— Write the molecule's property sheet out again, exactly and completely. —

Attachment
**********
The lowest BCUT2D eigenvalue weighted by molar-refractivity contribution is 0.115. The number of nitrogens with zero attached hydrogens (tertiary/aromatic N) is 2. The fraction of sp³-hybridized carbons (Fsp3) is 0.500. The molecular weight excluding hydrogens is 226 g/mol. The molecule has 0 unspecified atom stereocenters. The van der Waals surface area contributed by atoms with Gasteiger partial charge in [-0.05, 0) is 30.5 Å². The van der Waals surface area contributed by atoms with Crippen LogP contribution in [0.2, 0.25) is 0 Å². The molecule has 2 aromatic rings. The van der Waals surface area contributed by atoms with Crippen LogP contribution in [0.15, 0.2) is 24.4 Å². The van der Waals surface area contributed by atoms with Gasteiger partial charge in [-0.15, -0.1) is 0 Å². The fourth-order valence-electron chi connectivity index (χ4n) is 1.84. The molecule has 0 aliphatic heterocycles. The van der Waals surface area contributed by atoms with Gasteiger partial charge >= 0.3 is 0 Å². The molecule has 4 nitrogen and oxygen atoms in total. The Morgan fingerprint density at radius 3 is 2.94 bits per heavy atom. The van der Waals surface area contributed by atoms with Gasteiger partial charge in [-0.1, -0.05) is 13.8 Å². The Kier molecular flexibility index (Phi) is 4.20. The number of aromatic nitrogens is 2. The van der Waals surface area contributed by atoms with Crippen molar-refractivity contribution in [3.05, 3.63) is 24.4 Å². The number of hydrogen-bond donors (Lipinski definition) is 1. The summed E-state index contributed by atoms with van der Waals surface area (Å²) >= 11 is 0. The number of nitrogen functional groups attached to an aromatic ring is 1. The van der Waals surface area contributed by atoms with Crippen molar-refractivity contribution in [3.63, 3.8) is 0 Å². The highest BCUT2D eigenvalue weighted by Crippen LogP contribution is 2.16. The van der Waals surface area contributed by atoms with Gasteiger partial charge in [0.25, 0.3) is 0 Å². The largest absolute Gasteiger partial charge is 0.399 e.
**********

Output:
The lowest BCUT2D eigenvalue weighted by molar-refractivity contribution is 0.115. The number of nitrogens with zero attached hydrogens (tertiary/aromatic N) is 2. The fraction of sp³-hybridized carbons (Fsp3) is 0.500. The molecular weight excluding hydrogens is 226 g/mol. The molecule has 0 unspecified atom stereocenters. The van der Waals surface area contributed by atoms with Gasteiger partial charge in [-0.05, 0) is 30.5 Å². The van der Waals surface area contributed by atoms with Crippen LogP contribution in [0.2, 0.25) is 0 Å². The molecule has 2 aromatic rings. The van der Waals surface area contributed by atoms with Crippen LogP contribution in [0.15, 0.2) is 24.4 Å². The van der Waals surface area contributed by atoms with Gasteiger partial charge in [-0.15, -0.1) is 0 Å². The fourth-order valence-electron chi connectivity index (χ4n) is 1.84. The molecule has 0 aliphatic heterocycles. The van der Waals surface area contributed by atoms with Gasteiger partial charge >= 0.3 is 0 Å². The molecule has 4 nitrogen and oxygen atoms in total. The Morgan fingerprint density at radius 3 is 2.94 bits per heavy atom. The van der Waals surface area contributed by atoms with Gasteiger partial charge in [-0.1, -0.05) is 13.8 Å². The Kier molecular flexibility index (Phi) is 4.20. The number of aromatic nitrogens is 2. The van der Waals surface area contributed by atoms with Crippen molar-refractivity contribution in [3.05, 3.63) is 24.4 Å². The number of hydrogen-bond donors (Lipinski definition) is 1. The summed E-state index contributed by atoms with van der Waals surface area (Å²) >= 11 is 0. The number of nitrogen functional groups attached to an aromatic ring is 1. The van der Waals surface area contributed by atoms with Crippen molar-refractivity contribution in [3.63, 3.8) is 0 Å². The highest BCUT2D eigenvalue weighted by Crippen LogP contribution is 2.16. The van der Waals surface area contributed by atoms with Gasteiger partial charge in [0.25, 0.3) is 0 Å². The largest absolute Gasteiger partial charge is 0.399 e.